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You Need a New Sorority House. How Do You Get Alumnae on Board?


Didn’t your parents ever tell you sorority houses don’t grow on trees? Well, technically there’s wood involved. But you know what we mean. They aren’t just sitting around waiting for you and your sisters to walk in the door and stake your claim.

Sorry to add more bad news, but they aren’t exactly cheap, either.

If you’ve been shopping around, though, you’re probably well aware of the costs. Let’s just say that after the first few numbers on the price tag, there are a lot of zeros. Since your chapter almost certainly doesn’t have the savings to dump into a new house, you’re going to have to fundraise like you’ve never fundraised before.

When you embark on this fundraising journey, your alumnae are going to shoot you those nervous glances that gazelles give cheetahs on the prowl. They know you’re about to pounce. You know they’re about to run like the wind. At the end of the day, this is the nature of Greek life in the wild. It’s best to let nature run its course.

Yet, alumnae aren’t just going to hand your chapter a new sorority house any more than a gazelle is going to stand still and become the willing dinner of a bloodthirsty feline.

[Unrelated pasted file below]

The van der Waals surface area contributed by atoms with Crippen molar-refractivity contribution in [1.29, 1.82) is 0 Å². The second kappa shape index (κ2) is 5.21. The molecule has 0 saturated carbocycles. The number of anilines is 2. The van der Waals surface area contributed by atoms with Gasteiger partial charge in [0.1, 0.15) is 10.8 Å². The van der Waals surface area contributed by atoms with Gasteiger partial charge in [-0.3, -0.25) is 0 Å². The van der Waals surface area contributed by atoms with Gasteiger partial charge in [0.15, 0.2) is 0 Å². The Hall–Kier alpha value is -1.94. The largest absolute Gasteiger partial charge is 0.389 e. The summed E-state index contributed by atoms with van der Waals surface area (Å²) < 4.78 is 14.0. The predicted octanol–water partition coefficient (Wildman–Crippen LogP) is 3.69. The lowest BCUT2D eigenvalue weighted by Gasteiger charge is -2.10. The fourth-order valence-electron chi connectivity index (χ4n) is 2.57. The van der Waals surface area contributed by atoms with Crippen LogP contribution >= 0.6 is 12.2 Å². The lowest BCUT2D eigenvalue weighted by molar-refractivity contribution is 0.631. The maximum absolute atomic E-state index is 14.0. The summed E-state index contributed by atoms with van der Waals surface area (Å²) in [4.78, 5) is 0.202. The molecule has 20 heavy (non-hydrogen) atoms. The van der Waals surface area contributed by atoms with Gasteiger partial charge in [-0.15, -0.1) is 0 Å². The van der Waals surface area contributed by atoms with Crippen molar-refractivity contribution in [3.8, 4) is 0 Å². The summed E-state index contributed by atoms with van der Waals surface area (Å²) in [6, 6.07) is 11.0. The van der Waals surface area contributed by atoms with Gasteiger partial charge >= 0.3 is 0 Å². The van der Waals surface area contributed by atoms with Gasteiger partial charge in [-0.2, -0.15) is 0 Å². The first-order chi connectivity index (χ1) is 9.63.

Jokes aside, we here at Pennington & Company hope you sisters have a better relationship with your alumnae than predator and prey! That, of course, requires effort: effort to build meaningful relationships, and effort to express to your alumnae why exactly they should invest in your fundraising campaign.

We’ve already established that You Need a New Sorority House. But now we must answer the age-old question that’s plagued sorority fundraisers for generations: How Do You Get Alumnae on Board?

Alumnae Want You to Do Your Homework. There’s a Lot of Homework.

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With sorority house renovations, preparing for a major capital fundraising campaign can still be overwhelming and complicated. You’ll have to do a lot of research and come up with costs, an assessment of the project’s likely success and a plan for the long haul. However, the planning involved can become extremely extensive when pricing a new sorority house, whether as new construction or an existing building.

Start with some basics. Is this house going to be on or off campus? What are the comparative prices for properties, architects, builders or other associated housing costs? How about things like property taxes, insurance and how these housing costs translate to what sisters will pay to live there? Is there a need and a desire for enough sisters to move in and justify the cost of a new house? Which alumnae are likely to give the most, and what would motivate them to give? Have you built a campaign website and engaged your alumnae with a strong alumnae newsletter? How will you manage your donations?

As you can see, there’s a lot to consider right from the start. It might all seem a bit overwhelming for sisters to try to handle this on their own. Your national advisors might be able to help, but they have their own set of responsibilities and can’t dedicate unlimited resources to your fundraising efforts.